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Maximaal, Gelijk, Voldoende, Vrij

Vier perspectieven op de rechtvaardige stad

€ 17,50 each Add to cart

The digital version of this essay is available to the reader for free. Distribution however is only permitted by referring to the download-links on this website. Please note: this essay is only available in Dutch.

Author: Edwin Buitelaar
Design: Meeusontwerpt
Series: Stadsessays

Bookstore: Not available through CB, but directly from the publisher, low discount

2020, trancityxvaliz | paperback | 57 pp. | 13,5 x 21 cm (b x w) | Dutch | ISBN 978-94-92095-91-6

This publication was realisedin collaboration with the Netherlands Environmental Assesment Agency (Planbureau voor de Leefomgeving, PBL).


  • (Only in Dutch) Click here to read the blog post by Wim Derksen in response to 'Maximaal, Gelijk, Voldoende, Vrij' for Platform 31 (24 November 2021)

Who owns the city? Everyone, would ideally be the answer. But what is it that everyone could or should be entitled to? And above all, where? What is fair in determining who gets what in the city and where? "The just city" is often mistakenly seen as a concept that is open to only one interpretation. Different and conflicting perspectives on what the 'just city' should be are constantly being pursued. Four of these perspectives - the prosperous city, the smooth city, the supplying city and the free city - are elaborated in this essay and explained on their application in urban policy.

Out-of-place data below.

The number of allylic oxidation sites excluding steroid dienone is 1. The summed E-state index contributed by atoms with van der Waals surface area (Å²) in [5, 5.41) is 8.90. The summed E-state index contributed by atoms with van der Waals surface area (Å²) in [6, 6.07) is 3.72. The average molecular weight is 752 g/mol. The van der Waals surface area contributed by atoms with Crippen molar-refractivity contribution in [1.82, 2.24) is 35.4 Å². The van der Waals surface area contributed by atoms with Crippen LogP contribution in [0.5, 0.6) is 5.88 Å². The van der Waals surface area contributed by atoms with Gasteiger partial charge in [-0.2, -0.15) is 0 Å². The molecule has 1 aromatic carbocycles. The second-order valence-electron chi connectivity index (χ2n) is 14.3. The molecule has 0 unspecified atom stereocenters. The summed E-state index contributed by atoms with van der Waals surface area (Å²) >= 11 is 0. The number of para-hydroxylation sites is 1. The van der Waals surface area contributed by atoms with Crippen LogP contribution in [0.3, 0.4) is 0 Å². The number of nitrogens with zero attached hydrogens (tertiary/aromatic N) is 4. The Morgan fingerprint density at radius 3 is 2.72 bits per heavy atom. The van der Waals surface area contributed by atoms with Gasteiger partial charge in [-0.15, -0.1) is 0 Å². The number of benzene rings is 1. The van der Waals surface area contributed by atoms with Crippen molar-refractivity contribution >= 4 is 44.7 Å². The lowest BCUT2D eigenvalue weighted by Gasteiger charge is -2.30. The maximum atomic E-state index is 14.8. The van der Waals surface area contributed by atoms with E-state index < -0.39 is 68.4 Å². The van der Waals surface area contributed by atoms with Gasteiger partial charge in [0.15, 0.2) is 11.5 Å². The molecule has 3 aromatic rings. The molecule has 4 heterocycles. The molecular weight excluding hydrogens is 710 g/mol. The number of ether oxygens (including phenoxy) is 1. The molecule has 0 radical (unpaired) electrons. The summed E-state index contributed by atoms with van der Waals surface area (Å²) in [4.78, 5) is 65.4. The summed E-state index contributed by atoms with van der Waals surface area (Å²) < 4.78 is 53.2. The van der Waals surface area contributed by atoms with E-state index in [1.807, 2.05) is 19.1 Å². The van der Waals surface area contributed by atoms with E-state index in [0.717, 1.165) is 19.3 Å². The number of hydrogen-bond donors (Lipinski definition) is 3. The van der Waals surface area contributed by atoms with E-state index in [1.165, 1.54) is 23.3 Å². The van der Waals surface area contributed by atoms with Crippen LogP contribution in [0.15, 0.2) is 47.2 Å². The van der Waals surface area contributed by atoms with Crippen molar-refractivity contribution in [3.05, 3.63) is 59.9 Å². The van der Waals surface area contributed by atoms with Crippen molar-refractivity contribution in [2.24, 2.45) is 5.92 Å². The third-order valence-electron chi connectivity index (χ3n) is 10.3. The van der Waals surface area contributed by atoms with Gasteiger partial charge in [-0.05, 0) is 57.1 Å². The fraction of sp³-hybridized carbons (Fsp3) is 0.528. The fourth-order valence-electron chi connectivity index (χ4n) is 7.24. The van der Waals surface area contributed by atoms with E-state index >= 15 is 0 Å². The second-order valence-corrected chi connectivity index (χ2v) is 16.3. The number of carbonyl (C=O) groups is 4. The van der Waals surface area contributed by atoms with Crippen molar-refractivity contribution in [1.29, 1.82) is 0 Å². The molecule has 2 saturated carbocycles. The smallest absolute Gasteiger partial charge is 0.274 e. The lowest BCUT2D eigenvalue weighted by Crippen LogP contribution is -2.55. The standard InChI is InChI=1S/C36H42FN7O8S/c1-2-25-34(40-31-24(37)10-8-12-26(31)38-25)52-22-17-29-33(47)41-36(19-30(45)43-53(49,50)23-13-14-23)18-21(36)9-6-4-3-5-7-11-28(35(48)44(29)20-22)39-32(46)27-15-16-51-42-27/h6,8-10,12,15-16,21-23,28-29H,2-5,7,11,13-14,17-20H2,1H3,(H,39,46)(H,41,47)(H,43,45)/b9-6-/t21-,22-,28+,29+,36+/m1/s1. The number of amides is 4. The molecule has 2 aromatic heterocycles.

The gatering of multiple perspectives offers room for discussion and for better-founded policy. In doing so, this essay provides policymakers with tools to give a more difficult-to-grasp concept such as a "just city" more specifically and consciously. It also provides guidance for social debate as well as for the implementation of effective and legitimate urban policy.

Edwin Buitelaar is a researcher in urban development at the Netherlands Environmental Assessment Agency (PBL) and professor by special appointment in the Department of Social Geography and Planning of Utrecht University. His research concerns processes of housing-, real estate- and area development as well as the results thereof, such as segregation, inequality, gentrification and affordability.